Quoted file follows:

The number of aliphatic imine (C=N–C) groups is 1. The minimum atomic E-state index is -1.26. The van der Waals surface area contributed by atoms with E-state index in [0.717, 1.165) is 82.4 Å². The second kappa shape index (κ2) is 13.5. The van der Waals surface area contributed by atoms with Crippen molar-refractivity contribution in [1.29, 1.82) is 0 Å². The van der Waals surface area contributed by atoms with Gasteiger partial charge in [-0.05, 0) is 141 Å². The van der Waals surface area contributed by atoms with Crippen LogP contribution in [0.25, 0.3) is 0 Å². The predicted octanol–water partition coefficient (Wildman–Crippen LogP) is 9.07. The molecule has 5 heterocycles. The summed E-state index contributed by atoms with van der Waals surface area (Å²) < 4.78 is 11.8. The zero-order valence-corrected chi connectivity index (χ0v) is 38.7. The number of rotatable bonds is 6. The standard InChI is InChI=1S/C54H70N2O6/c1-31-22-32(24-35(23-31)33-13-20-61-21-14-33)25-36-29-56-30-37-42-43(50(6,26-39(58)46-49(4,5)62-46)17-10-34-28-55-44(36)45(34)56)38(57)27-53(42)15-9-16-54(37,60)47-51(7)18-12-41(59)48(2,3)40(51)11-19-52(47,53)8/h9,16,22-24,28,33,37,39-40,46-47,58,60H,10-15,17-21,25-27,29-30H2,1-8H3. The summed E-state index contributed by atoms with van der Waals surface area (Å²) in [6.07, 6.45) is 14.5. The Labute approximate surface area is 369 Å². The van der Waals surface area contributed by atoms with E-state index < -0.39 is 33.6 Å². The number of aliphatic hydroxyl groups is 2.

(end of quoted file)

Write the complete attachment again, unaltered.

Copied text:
The number of aliphatic imine (C=N–C) groups is 1. The minimum atomic E-state index is -1.26. The van der Waals surface area contributed by atoms with E-state index in [0.717, 1.165) is 82.4 Å². The second kappa shape index (κ2) is 13.5. The van der Waals surface area contributed by atoms with Crippen molar-refractivity contribution in [1.29, 1.82) is 0 Å². The van der Waals surface area contributed by atoms with Gasteiger partial charge in [-0.05, 0) is 141 Å². The van der Waals surface area contributed by atoms with Crippen LogP contribution in [0.25, 0.3) is 0 Å². The predicted octanol–water partition coefficient (Wildman–Crippen LogP) is 9.07. The molecule has 5 heterocycles. The summed E-state index contributed by atoms with van der Waals surface area (Å²) < 4.78 is 11.8. The zero-order valence-corrected chi connectivity index (χ0v) is 38.7. The number of rotatable bonds is 6. The standard InChI is InChI=1S/C54H70N2O6/c1-31-22-32(24-35(23-31)33-13-20-61-21-14-33)25-36-29-56-30-37-42-43(50(6,26-39(58)46-49(4,5)62-46)17-10-34-28-55-44(36)45(34)56)38(57)27-53(42)15-9-16-54(37,60)47-51(7)18-12-41(59)48(2,3)40(51)11-19-52(47,53)8/h9,16,22-24,28,33,37,39-40,46-47,58,60H,10-15,17-21,25-27,29-30H2,1-8H3. The summed E-state index contributed by atoms with van der Waals surface area (Å²) in [6.07, 6.45) is 14.5. The Labute approximate surface area is 369 Å². The van der Waals surface area contributed by atoms with E-state index < -0.39 is 33.6 Å². The number of aliphatic hydroxyl groups is 2.